I Dread Questions About My Career as Someone With Scleroderma
“What do you do for a living?”
Ahh, one of the most common questions asked upon meeting new people. I dread this moment. Do I tell them what I used to do? I was a marketing director, recruiter, and human resource machine. All of those titles sound decent. So, which one should I pick?
You may be wondering why I am looking to my previous employment. The truth is, I am embarrassed. I shall call myself a disabled domestic goddess. Sounds fancy, right? It should. I made it up to make myself feel better.
My disability is entirely internal. I look “normal” on the outside. There are no telltale signs that anything is wrong. So, telling someone I am on social security disability benefits will inevitably bring up my scleroderma diagnosis, because I feel I have to justify why I’m on disability. Logically, I know I don’t need to explain anything to anyone, but this is when people give me a strange look.
Having an “invisible” disability can create additional challenges. Many people automatically assume we are lazy. They may make snide remarks about us staying home and doing nothing all day, which is the furthest thing from the truth.
Between the barrage of specialists, labs, tests, and keeping up with the proper medicine, having a chronic illness like scleroderma can be a full-time job. And this job doesn’t pay well. When I was a working professional, I didn’t mind having other duties, because I was getting paid. I’m not sure what I’m getting out of all of this hard work.
Wait — yes, I do. I am doing my best to prolong my life and find meaning in my new, strange existence.
It is incredible how many people can be so judgmental toward those with invisible disabilities. I want to scream and shout from the rooftops, but I silence myself with a smile and the understanding that these people will not be empathetic toward someone who doesn’t fit their idea of what a disabled person should look like.
It is frustrating and soul-sucking at times. Nevertheless, I try to educate those around me about scleroderma and the many other autoimmune diseases that have invaded my body. At this point, I could add “internet doctor and keyboard warrior” next to my title of disabled domestic goddess.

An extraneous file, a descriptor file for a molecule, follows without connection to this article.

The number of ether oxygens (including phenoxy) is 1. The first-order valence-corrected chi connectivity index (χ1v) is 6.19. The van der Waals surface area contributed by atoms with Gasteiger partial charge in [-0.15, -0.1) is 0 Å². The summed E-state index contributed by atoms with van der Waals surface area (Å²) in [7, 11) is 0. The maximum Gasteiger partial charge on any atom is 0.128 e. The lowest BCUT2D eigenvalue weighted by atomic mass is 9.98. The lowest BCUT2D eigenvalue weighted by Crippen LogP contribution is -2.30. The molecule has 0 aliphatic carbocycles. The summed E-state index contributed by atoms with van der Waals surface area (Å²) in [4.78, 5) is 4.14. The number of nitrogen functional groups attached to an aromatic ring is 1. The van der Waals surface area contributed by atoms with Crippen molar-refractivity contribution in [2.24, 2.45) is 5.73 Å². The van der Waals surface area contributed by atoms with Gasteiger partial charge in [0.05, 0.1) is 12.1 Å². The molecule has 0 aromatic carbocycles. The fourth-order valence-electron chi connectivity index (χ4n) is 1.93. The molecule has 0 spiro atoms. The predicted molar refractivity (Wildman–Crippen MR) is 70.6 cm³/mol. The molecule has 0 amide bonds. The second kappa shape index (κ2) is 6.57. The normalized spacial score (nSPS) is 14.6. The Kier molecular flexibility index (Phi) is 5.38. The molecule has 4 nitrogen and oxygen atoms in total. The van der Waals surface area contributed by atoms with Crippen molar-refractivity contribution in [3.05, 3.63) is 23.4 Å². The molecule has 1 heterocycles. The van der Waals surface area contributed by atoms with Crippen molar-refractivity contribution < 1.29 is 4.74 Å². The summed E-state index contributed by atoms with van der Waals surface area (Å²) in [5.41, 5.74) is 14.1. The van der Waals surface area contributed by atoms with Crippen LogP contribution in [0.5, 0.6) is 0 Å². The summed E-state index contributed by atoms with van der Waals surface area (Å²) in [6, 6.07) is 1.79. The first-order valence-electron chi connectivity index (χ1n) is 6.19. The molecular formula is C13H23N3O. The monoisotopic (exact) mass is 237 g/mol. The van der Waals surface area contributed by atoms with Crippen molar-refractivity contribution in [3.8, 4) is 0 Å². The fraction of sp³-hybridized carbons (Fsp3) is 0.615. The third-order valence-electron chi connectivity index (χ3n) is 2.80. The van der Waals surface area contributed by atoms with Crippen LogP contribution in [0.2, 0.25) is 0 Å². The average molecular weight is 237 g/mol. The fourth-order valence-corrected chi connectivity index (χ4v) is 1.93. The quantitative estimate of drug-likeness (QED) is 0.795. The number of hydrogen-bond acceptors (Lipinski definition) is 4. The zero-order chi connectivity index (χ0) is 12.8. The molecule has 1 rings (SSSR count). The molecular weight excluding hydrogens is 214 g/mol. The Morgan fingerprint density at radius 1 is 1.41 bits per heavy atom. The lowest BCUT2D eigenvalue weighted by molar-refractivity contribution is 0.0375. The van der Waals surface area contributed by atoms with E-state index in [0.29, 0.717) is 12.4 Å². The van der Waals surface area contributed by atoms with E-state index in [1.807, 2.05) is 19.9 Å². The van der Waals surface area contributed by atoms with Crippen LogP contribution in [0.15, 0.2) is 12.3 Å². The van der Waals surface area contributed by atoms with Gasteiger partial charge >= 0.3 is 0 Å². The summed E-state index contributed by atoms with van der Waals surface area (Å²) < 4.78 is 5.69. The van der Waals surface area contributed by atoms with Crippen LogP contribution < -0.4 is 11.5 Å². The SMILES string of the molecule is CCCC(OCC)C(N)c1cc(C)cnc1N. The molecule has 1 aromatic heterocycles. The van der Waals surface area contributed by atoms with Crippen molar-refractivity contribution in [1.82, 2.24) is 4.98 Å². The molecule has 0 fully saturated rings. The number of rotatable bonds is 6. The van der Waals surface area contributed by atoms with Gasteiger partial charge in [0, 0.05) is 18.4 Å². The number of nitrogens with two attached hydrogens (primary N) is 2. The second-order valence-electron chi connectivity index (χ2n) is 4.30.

There is a common misconception that people who receive disability benefits are lazy and taking from the system. I am far from lazy unless my body demands I be that day. As a side note, I paid into the system all the years I worked my full-time and part-time jobs.
Applying for disability is a supreme, gut-wrenching challenge. My mother had always told me that if you can work, you work. I lived that sentiment. No one was going to give me a handout.
Trying to work full time and be a full-time patient seems near impossible. Most employers expect you to be present and make up your time if you aren’t at work. I understand and respect the business piece of this puzzle. However, I never wanted to be a full-time patient.
In my 20s and 30s, I was working toward becoming financially successful with a prominent position in some company by my 40s. Now, here I am living on a fixed income. But I am grateful to have it. It’s a double-edged sword.
I would prefer to be working and making far more money than I currently receive. I also miss the rush of a sale or the exhilaration of solving a problem at work. Many people have work besties, and I miss the companionship of my colleagues. Who else likes to ask what’s for lunch at approximately 8:45 a.m.?
All these emotions run through me when I think about my career, or lack of one. When my peers achieve success, I feel furious — not with them but my body. I don’t begrudge their success. I resent my body and its limitations, but I am grateful for everything I can do. Talk about conflicting emotions!
Life is an odd journey. I lost my ability to work in an office and pursue my former dreams. However, I always wanted to write, and here I am writing. Funny how things can work out when you start accepting and adapting.
Note: Scleroderma News is strictly a news and information website about the disease. It does not provide medical advice, diagnosis, or treatment. This content is not intended to be a substitute for professional medical advice, diagnosis, or treatment. Always seek the advice of your physician or other qualified health provider with any questions you may have regarding a medical condition. Never disregard professional medical advice or delay in seeking it because of something you have read on this website. The opinions expressed in this column are not those of Scleroderma News or its parent company, BioNews, and are intended to spark discussion about issues pertaining to scleroderma.